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Conference Paper: Incremental benefit of rate adaptive pacing on exercise performance during cardiac resynchronization therapy

TitleIncremental benefit of rate adaptive pacing on exercise performance during cardiac resynchronization therapy
Authors
Issue Date2005
PublisherElsevier Inc. The Journal's web site is located at http://www.elsevier.com/locate/heartrhythmjournal
Citation
The 2005 Annual Scientific Sessions of the Heart Rhythm Society (Heart Rhythm 2005), New Orleans, LA., 4-7 May 2005. In Heart Rhythm, 2005, v. 2 n. 5 suppl., p. S166-S167, abstract no. P2-101 How to Cite?
AbstractBACKGROUND: Cardiac resynchronization therapy (CRT) improves exercise capacity in patients (pts) with left bundle branch block (LBBB) and heart failure. However, pharmacologic treatment with -blockers and/or coexisting chronotropic incompetence frequently limit an increase in heart rate during exercise in pts with heart failure, which may have negative effect on the exercise capacity. The potential incremental benefits of using rate adaptive sensor and atrioventricular interval (AVI) adaptation in CRT during exercise have not been studied. METHODS AND RESULTS: We studied the exercise performance in 21 pts (15 males, mean age: 70 9 years) with LBBB (mean QRS duration 176 22 ms) and heart failure (76% nonischemic cardiomyopathy, mean ejection fraction: 24 10%) implanted with CRT for 12 months. All pts received stable medications (86% on -blockers) and their device AVI was optimized by using Ritter’s formula (mean 101 21 ms). All pts underwent cardiopulmonary exercise treadmill test with their pacemaker programmed to 1) DDD mode with fixed AVI (DDD-off); 2) DDD mode with adaptive AVI algorithm on (DDD-on) and 3) DDDR mode with adaptive AVI algorithm on (DDDR-on) in a randomized fashion. The minimum AVI was 76 11 ms using adaptive AVI algorithm at the maximum exercise heart rate. The maximum heart rate achieved during peak exercise was significantly higher with DDDR-on mode than DDD-off and DDD-on mode (Figure 1). Both DDD-on and DDDR-on mode increased the exercise time compared to DDD-off mode (Figure 2). However, the use of DDDR-on mode further increased peak oxygen consumption (VO2 max) compared to DDD-off and DDD-on mode (Figure 3). CONCLUSIONS: In heart failure pts implanted with CRT, the use of rate adaptive pacing and adaptive AVI algorithm can further enhance their exercise performance by reducing chronotropic incompetence during exercise.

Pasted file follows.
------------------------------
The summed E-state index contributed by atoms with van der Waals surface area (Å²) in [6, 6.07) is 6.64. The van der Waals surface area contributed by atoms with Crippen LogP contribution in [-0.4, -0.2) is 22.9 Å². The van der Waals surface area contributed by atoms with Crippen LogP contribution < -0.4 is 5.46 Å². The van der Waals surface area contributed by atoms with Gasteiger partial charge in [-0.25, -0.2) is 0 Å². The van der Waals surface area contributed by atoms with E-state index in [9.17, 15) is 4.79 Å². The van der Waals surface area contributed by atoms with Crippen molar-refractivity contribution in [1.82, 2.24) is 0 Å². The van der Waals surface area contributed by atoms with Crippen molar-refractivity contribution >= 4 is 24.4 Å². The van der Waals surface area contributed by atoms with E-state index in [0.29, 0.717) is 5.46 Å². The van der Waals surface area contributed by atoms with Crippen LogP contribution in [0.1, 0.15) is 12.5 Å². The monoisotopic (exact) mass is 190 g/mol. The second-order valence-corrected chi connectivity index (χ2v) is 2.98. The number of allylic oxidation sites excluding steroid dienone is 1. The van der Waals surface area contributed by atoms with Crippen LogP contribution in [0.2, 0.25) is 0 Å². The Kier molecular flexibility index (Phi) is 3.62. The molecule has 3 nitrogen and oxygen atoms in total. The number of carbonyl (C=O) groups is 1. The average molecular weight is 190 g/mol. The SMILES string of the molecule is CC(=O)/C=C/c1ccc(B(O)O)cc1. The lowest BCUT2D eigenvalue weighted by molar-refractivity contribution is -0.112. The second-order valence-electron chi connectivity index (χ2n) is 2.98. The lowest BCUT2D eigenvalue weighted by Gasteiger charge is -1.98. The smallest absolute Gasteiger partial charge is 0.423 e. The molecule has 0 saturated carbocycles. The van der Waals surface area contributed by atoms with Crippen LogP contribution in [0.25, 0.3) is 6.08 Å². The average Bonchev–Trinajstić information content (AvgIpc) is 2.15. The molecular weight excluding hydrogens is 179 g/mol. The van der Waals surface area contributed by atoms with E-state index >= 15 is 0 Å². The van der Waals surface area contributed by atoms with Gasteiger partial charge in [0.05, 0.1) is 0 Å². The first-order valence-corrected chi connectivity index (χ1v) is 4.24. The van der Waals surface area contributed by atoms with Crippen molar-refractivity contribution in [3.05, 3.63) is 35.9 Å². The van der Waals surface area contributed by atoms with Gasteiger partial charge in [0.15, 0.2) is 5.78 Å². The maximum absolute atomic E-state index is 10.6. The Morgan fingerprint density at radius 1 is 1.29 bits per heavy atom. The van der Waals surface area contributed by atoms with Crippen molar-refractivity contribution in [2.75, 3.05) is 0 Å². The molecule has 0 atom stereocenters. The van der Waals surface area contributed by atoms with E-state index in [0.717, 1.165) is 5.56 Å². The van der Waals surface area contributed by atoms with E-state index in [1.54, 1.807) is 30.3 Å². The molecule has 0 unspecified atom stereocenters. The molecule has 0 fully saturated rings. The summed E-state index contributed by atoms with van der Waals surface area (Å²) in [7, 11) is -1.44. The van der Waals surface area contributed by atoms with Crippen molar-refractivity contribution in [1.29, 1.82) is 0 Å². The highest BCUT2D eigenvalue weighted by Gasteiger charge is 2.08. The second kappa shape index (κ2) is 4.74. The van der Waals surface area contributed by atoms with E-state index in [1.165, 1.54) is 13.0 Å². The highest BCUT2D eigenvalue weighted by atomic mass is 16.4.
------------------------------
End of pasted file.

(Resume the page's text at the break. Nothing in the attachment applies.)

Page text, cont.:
DescriptionPoster 2: no. P2-101
Persistent Identifierhttp://hdl.handle.net/10722/101012
ISSN
2015 Impact Factor: 4.391
2015 SCImago Journal Rankings: 2.756

 

DC FieldValueLanguage
dc.contributor.authorTse, HFen_HK
dc.contributor.authorSiu, CWen_HK
dc.contributor.authorLee, KLFen_HK
dc.contributor.authorChan, HWen_HK
dc.contributor.authorTang, MOen_HK
dc.contributor.authorTsang, VYCen_HK
dc.contributor.authorLau, CPen_HK
dc.date.accessioned2010-09-25T19:32:26Z-
dc.date.available2010-09-25T19:32:26Z-
dc.date.issued2005en_HK
dc.identifier.citationThe 2005 Annual Scientific Sessions of the Heart Rhythm Society (Heart Rhythm 2005), New Orleans, LA., 4-7 May 2005. In Heart Rhythm, 2005, v. 2 n. 5 suppl., p. S166-S167, abstract no. P2-101-